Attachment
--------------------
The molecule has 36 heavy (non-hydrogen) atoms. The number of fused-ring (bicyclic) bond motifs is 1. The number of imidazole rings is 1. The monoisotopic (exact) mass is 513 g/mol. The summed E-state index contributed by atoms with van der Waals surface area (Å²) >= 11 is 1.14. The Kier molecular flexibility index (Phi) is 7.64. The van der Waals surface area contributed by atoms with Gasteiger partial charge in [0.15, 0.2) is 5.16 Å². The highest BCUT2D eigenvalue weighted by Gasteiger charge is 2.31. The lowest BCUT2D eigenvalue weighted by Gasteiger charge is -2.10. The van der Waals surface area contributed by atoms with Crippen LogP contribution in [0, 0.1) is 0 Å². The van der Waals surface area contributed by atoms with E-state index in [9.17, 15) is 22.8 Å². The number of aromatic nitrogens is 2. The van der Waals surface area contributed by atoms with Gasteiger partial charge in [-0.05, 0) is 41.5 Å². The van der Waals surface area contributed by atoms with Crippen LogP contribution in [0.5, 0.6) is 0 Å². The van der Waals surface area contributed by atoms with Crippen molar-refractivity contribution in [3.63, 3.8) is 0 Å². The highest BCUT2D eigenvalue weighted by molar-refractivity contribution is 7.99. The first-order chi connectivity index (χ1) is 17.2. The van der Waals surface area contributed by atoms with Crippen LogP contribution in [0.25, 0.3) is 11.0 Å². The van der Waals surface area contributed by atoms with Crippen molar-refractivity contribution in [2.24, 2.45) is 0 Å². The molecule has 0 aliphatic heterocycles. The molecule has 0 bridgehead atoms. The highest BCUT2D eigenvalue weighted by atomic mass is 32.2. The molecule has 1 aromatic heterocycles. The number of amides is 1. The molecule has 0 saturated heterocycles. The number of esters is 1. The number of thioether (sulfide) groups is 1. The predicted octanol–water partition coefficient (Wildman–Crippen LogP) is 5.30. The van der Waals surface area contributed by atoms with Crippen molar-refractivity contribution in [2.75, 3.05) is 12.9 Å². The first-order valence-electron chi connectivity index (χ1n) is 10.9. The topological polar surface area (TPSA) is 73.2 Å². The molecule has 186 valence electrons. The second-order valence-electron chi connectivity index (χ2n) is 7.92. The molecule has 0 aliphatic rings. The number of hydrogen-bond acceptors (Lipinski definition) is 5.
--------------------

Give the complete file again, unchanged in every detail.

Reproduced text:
The molecule has 36 heavy (non-hydrogen) atoms. The number of fused-ring (bicyclic) bond motifs is 1. The number of imidazole rings is 1. The monoisotopic (exact) mass is 513 g/mol. The summed E-state index contributed by atoms with van der Waals surface area (Å²) >= 11 is 1.14. The Kier molecular flexibility index (Phi) is 7.64. The van der Waals surface area contributed by atoms with Gasteiger partial charge in [0.15, 0.2) is 5.16 Å². The highest BCUT2D eigenvalue weighted by Gasteiger charge is 2.31. The lowest BCUT2D eigenvalue weighted by Gasteiger charge is -2.10. The van der Waals surface area contributed by atoms with Crippen LogP contribution in [0, 0.1) is 0 Å². The van der Waals surface area contributed by atoms with E-state index in [9.17, 15) is 22.8 Å². The number of aromatic nitrogens is 2. The van der Waals surface area contributed by atoms with Gasteiger partial charge in [-0.05, 0) is 41.5 Å². The van der Waals surface area contributed by atoms with Crippen LogP contribution in [0.5, 0.6) is 0 Å². The van der Waals surface area contributed by atoms with Crippen molar-refractivity contribution in [3.63, 3.8) is 0 Å². The highest BCUT2D eigenvalue weighted by molar-refractivity contribution is 7.99. The first-order chi connectivity index (χ1) is 17.2. The van der Waals surface area contributed by atoms with Crippen LogP contribution in [0.25, 0.3) is 11.0 Å². The van der Waals surface area contributed by atoms with Crippen molar-refractivity contribution in [2.24, 2.45) is 0 Å². The molecule has 0 aliphatic heterocycles. The molecule has 0 bridgehead atoms. The highest BCUT2D eigenvalue weighted by atomic mass is 32.2. The molecule has 1 aromatic heterocycles. The number of amides is 1. The molecule has 0 saturated heterocycles. The number of esters is 1. The number of thioether (sulfide) groups is 1. The predicted octanol–water partition coefficient (Wildman–Crippen LogP) is 5.30. The van der Waals surface area contributed by atoms with Crippen molar-refractivity contribution in [2.75, 3.05) is 12.9 Å². The first-order valence-electron chi connectivity index (χ1n) is 10.9. The topological polar surface area (TPSA) is 73.2 Å². The molecule has 186 valence electrons. The second-order valence-electron chi connectivity index (χ2n) is 7.92. The molecule has 0 aliphatic rings. The number of hydrogen-bond acceptors (Lipinski definition) is 5.